2. (a) The condemnor complains of the following charge: "They shall assess the value of the property taken and used and the damages done, and they shall also assess the consequential damages to the property not taken, and deduct from such consequential damages any consequential benefits to be derived by the owner from the improvements made . . ." It is insisted that the judge should have charged that the jury would assess consequential damages, only if and when they determine the remaining property had suffered consequential damages. The very deficiency pointed out was supplied by the further charge: "I charge you, that if you conclude from a preponderance of the evidence that there will be benefits to the land of the landowner not taken by the Power Company by virtue of its improvements to the land, and that there will be damages to the land not actually taken by the Georgia Power Company, but that the benefits equal or exceed such damages, then you would render a verdict for the landowner only for the fair market value of the land actually taken by the company. On the other hand, if you conclude from a preponderance of the evidence that there will be consequential damages to the land of the landowner not actually taken by the Power Company in excess of the benefits to the land not taken by the Power Company, then you should find a verdict for the landowner in the amount of the excess of such damages, if any, over such benefits, if any."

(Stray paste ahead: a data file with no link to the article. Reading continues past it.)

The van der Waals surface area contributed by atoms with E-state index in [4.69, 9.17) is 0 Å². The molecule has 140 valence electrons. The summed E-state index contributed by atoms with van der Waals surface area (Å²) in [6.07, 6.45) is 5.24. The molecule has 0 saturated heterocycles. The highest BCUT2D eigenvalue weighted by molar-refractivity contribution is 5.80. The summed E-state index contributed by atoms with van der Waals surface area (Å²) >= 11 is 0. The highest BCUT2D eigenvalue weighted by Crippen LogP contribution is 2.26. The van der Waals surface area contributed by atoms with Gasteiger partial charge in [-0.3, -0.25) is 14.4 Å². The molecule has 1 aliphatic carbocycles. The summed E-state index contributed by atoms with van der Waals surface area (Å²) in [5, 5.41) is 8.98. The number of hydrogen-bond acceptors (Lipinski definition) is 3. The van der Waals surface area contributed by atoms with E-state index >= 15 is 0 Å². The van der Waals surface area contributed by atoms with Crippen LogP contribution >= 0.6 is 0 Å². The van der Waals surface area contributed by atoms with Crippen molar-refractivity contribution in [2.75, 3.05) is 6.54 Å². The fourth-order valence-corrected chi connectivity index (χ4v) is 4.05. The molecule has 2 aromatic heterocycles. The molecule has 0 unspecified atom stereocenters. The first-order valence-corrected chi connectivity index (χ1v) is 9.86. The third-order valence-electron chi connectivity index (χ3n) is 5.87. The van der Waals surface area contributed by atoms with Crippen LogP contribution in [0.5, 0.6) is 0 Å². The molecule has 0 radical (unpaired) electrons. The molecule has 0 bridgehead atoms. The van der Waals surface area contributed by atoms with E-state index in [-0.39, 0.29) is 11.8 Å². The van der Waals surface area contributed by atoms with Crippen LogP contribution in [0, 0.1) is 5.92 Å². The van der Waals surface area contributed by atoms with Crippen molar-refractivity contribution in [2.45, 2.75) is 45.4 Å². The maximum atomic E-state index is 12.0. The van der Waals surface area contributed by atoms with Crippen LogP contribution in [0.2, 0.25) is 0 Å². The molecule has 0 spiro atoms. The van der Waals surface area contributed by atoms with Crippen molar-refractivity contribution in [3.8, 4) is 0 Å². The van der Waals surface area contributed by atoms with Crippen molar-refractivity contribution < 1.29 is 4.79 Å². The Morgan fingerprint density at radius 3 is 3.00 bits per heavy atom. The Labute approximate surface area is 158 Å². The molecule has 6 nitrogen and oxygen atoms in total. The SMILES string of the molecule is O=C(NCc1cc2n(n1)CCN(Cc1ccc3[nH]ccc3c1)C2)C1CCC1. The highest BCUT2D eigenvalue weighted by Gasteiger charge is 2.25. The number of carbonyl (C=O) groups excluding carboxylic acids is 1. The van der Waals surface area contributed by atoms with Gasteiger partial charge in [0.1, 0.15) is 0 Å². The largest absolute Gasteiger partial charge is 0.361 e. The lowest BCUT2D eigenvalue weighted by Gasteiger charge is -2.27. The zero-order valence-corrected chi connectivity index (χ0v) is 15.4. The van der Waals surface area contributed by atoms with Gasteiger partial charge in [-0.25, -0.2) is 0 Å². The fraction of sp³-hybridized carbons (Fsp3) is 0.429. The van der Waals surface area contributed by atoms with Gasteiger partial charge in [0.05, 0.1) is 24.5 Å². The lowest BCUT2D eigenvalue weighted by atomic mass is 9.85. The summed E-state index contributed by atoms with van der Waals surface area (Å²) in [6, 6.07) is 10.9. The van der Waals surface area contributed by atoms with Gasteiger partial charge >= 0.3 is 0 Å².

This is not an instance where conflicting charges given the jury are not reconciled or where neither of the contrary instructions is withdrawn from the jury's consideration. The rule applicable here is that the charge of the court must be construed as a whole, and where the entire charge is correct there is no error. Griggs v. State of Georgia, 59 Ga. 738; Brown v. State of Georgia, 65 Ga. 332 (2); Williams v. State of Georgia, 57 Ga. 479.